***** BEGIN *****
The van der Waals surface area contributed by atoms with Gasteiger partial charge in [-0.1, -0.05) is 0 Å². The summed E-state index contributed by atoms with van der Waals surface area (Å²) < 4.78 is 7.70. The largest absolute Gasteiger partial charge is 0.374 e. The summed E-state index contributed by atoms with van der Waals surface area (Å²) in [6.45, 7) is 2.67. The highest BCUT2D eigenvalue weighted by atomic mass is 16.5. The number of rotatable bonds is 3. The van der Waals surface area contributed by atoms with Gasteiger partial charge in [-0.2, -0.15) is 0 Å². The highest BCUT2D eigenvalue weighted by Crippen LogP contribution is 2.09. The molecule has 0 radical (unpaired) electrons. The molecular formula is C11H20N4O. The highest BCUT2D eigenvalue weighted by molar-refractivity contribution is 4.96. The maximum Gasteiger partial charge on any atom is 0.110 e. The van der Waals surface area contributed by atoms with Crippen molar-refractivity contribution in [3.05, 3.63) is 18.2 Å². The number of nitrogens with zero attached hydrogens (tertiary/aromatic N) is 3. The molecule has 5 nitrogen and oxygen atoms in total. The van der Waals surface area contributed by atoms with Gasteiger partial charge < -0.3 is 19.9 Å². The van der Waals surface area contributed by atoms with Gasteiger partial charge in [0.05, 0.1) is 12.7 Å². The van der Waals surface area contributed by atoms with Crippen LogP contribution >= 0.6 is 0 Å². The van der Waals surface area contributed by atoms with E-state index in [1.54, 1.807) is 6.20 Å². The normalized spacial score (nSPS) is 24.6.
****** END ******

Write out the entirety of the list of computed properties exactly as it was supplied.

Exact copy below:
The van der Waals surface area contributed by atoms with Gasteiger partial charge in [-0.1, -0.05) is 0 Å². The summed E-state index contributed by atoms with van der Waals surface area (Å²) < 4.78 is 7.70. The largest absolute Gasteiger partial charge is 0.374 e. The summed E-state index contributed by atoms with van der Waals surface area (Å²) in [6.45, 7) is 2.67. The highest BCUT2D eigenvalue weighted by atomic mass is 16.5. The number of rotatable bonds is 3. The van der Waals surface area contributed by atoms with Gasteiger partial charge in [-0.2, -0.15) is 0 Å². The highest BCUT2D eigenvalue weighted by Crippen LogP contribution is 2.09. The molecule has 0 radical (unpaired) electrons. The molecular formula is C11H20N4O. The highest BCUT2D eigenvalue weighted by molar-refractivity contribution is 4.96. The maximum Gasteiger partial charge on any atom is 0.110 e. The van der Waals surface area contributed by atoms with Crippen molar-refractivity contribution in [3.05, 3.63) is 18.2 Å². The number of nitrogens with zero attached hydrogens (tertiary/aromatic N) is 3. The molecule has 5 nitrogen and oxygen atoms in total. The van der Waals surface area contributed by atoms with Gasteiger partial charge < -0.3 is 19.9 Å². The van der Waals surface area contributed by atoms with Gasteiger partial charge in [0.05, 0.1) is 12.7 Å². The van der Waals surface area contributed by atoms with Crippen LogP contribution >= 0.6 is 0 Å². The van der Waals surface area contributed by atoms with E-state index in [1.54, 1.807) is 6.20 Å². The normalized spacial score (nSPS) is 24.6.